Shure was founded by Sidney N. Shure in 1925 as "The Shure Radio Company", selling radio parts kits several years after completely manufactured radios became commercially available. The company's office was located at 19 South Wells Street in downtown Chicago, Illinois. The following year, Shure published its first direct mail catalog, which was one of only six radio parts catalogs in the United States at the time. By 1928, the company had grown to over 75 employees, and Sidney's brother, Samuel J. Shure, joined the company, which was renamed Shure Brothers Company. The company moved into new offices at 335 West Madison Street in Chicago. In 1929, with the advent of the Great Depression and the increased availability of factory-built radios, Shure Brothers Company was forced to greatly reduce their staff and became the exclusive US distributor of a small microphone manufacturer.[specify] In 1930, Samuel J. Shure left the company.
In 1931, Shure and engineer Ralph Glover began development of the first Shure microphone, and the following year, the Model 33N Two-Button Carbon Microphone was introduced, making Shure one of only four microphone manufacturers in the U.S.. Shure's first condenser microphone, crystal microphone, and microphone suspension support system (for which they received their first patent) were all introduced that same decade. In 1939, Shure introduced the Model 55 Unidyne Microphone, which went on to become one of the world's most recognized microphones.
In 1941, Shure was contracted by the United States armed forces to supply microphones during World War II, and by the following year, the T-17B was the microphone most widely used by the U.S. Army and Navy. Shure also manufactured throat, headset, and oxygen mask microphones, and adopted the United States Military Standard for all Shure microphones.
By the mid-1940s, Shure was also manufacturing and supplying phonograph cartridges to major phonograph manufacturers including Philco, RCA, Emerson, Magnavox, Admiral, and Motorola, and was the largest producer of phonograph cartridges in the U.S. at that time. Among Shure's innovations in phonograph cartridge design was Ralph Glover and Ben Bauer's "needle-tilt" principle for minimizing record wear while improving sound reproduction, and Jim Kogen's engineering concept of "trackability." Shure produced the first phonograph cartridge capable of playing both long-playing and 78 rpm records, the first cartridge with tracking force of only one gram, and the first cartridge meeting the requirements of stereo recording. At the peak of Shure's phonograph cartridge production, the company was producing approximately 28,000 cartridges per day, with 25,000 of those coming from a Shure phonograph cartridge plant in Phoenix, Arizona. After the introduction of compact discs in the 1980s reduced the demand for phonograph cartridges, Shure closed the Phoenix facility but continued manufacturing phonograph cartridges, and continues to manufacture them today.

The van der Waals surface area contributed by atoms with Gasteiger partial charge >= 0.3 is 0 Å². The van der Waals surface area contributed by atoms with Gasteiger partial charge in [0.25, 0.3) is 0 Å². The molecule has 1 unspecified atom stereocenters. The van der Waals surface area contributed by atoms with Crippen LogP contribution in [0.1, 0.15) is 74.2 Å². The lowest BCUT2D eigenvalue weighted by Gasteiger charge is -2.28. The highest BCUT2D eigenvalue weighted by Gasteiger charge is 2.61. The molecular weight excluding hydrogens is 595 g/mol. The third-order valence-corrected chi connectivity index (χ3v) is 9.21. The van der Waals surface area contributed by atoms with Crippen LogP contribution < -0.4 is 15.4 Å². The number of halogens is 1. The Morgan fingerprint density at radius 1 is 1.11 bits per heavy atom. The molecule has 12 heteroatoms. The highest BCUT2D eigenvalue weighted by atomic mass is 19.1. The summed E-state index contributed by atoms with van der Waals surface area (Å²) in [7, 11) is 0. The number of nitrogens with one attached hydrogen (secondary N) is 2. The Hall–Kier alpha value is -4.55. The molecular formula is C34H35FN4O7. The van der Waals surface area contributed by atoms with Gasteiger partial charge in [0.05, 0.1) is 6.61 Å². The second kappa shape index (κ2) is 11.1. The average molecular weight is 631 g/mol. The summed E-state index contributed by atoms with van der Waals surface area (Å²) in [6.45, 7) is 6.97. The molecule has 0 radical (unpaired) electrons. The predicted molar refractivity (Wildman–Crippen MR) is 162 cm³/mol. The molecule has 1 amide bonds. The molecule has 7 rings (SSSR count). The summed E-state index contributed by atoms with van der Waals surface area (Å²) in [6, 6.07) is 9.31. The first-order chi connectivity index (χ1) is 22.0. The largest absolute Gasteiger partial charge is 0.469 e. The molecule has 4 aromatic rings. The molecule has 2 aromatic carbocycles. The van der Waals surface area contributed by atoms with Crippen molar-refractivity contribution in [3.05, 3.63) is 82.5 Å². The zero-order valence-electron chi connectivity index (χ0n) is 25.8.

Shure also developed and produced products for medical applications. In 1937, their 66A piezoelectric stethophone was designed to accurately reproduce chest sounds, and in the early 1960s, the SP-5, SP-5S and SP-6 stethoscope pickups were produced. Shure also produced hearing aid cartridges used in hearing aid products from manufacturers like Maico, Telex, Dictograph, Otarian, Vocalite, and Trimm.
In 1956, Shure moved its corporate headquarters to Hartrey Avenue in Evanston, Illinois, where it remained for 47 years. Beginning in the 1956, Shure manufactured magnetic tape recording heads and two years later, the company announced it was ready to mass-produce 4-ch recording heads. By 1964, however, Shure announced it would no longer produce tape recording heads due to increased competition.
In 1953, Shure introduced their first wireless microphone system for performers, and in 1959, they introduced the Unidyne III Microphone, which was the predecessor to the SM57, which would be introduced, along with the SM58, six years later. Shure also produced portable equipment for broadcast field recording like Vocal Master, the M67 Portable Mixer, and the FP31 Portable Mixer. In 1990, Shure entered the wireless microphone market with the L-Series.
In 1981, James Kogen, Executive Vice President, Operations, was promoted to President and General Manager of Shure. In 1995, Sidney N. Shure died at the age of 93, and Rose L. Shure was elected Chairman of the Board of Directors. In 1996, James Kogen retired; Santo (Sandy) LaMantia, Vice President of Engineering, was named President and CEO. Shure Brothers Incorporated was officially renamed Shure Incorporated in 1999.
In 2001, Shure acquired the Popper Stopper brand of studio pop filters from Middle Atlantic Products Inc. The following year, Shure adopted hearing conservation as the company’s corporate cause and established the Shure Bid for Hearing program. In 2003, Shure moved into new corporate headquarters in Niles, Illinois, into a building designed by architect Helmut Jahn that was originally the headquarters of HA•LO Industries. The 65,000-square-foot (6,000 m2) Technology Annex designed by Krueck and Sexton Architects, opened in 2005, houses Shure's Performance Listening Center. In 2008, Shure celebrated the opening of The S.N. Shure Theater and Interactive Display at their corporate headquarters.
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